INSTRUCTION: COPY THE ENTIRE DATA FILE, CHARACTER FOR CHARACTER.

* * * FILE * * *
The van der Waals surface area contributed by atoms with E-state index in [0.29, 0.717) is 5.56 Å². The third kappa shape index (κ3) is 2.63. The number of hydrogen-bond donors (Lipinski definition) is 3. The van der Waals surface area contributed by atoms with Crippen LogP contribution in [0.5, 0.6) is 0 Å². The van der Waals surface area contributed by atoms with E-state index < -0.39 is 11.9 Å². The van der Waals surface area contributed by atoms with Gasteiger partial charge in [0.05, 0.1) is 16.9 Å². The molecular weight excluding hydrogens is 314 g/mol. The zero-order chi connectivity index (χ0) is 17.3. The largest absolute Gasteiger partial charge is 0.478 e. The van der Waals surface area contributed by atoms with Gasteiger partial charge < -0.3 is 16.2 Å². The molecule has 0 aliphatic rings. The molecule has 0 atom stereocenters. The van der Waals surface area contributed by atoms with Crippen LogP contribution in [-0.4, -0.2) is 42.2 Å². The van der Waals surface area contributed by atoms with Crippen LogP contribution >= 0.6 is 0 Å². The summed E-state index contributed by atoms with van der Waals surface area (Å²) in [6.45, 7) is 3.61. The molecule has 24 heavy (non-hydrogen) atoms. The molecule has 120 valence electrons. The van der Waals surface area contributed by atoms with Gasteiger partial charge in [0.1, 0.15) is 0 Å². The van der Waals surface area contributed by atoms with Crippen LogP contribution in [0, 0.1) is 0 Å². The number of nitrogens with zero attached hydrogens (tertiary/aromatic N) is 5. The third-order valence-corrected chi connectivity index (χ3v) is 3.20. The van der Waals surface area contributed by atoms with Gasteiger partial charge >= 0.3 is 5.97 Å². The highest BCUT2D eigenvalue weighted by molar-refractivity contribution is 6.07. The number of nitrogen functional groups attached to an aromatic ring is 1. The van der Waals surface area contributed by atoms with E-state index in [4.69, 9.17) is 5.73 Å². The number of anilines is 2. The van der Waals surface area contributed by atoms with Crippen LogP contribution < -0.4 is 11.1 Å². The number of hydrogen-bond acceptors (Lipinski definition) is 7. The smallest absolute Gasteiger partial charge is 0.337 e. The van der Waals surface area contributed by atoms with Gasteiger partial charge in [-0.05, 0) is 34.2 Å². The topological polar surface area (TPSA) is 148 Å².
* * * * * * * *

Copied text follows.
The van der Waals surface area contributed by atoms with E-state index in [0.29, 0.717) is 5.56 Å². The third kappa shape index (κ3) is 2.63. The number of hydrogen-bond donors (Lipinski definition) is 3. The van der Waals surface area contributed by atoms with Crippen LogP contribution in [0.5, 0.6) is 0 Å². The van der Waals surface area contributed by atoms with E-state index < -0.39 is 11.9 Å². The van der Waals surface area contributed by atoms with Gasteiger partial charge in [0.05, 0.1) is 16.9 Å². The molecular weight excluding hydrogens is 314 g/mol. The zero-order chi connectivity index (χ0) is 17.3. The largest absolute Gasteiger partial charge is 0.478 e. The van der Waals surface area contributed by atoms with Gasteiger partial charge < -0.3 is 16.2 Å². The molecule has 0 aliphatic rings. The molecule has 0 atom stereocenters. The van der Waals surface area contributed by atoms with Crippen LogP contribution in [-0.4, -0.2) is 42.2 Å². The van der Waals surface area contributed by atoms with Crippen LogP contribution >= 0.6 is 0 Å². The summed E-state index contributed by atoms with van der Waals surface area (Å²) in [6.45, 7) is 3.61. The molecule has 24 heavy (non-hydrogen) atoms. The molecule has 120 valence electrons. The van der Waals surface area contributed by atoms with Gasteiger partial charge in [0.1, 0.15) is 0 Å². The van der Waals surface area contributed by atoms with Crippen LogP contribution in [0, 0.1) is 0 Å². The number of nitrogens with zero attached hydrogens (tertiary/aromatic N) is 5. The third-order valence-corrected chi connectivity index (χ3v) is 3.20. The van der Waals surface area contributed by atoms with Gasteiger partial charge >= 0.3 is 5.97 Å². The highest BCUT2D eigenvalue weighted by molar-refractivity contribution is 6.07. The number of nitrogen functional groups attached to an aromatic ring is 1. The van der Waals surface area contributed by atoms with E-state index in [4.69, 9.17) is 5.73 Å². The number of anilines is 2. The van der Waals surface area contributed by atoms with Crippen LogP contribution < -0.4 is 11.1 Å². The number of hydrogen-bond acceptors (Lipinski definition) is 7. The smallest absolute Gasteiger partial charge is 0.337 e. The van der Waals surface area contributed by atoms with Gasteiger partial charge in [-0.05, 0) is 34.2 Å². The topological polar surface area (TPSA) is 148 Å².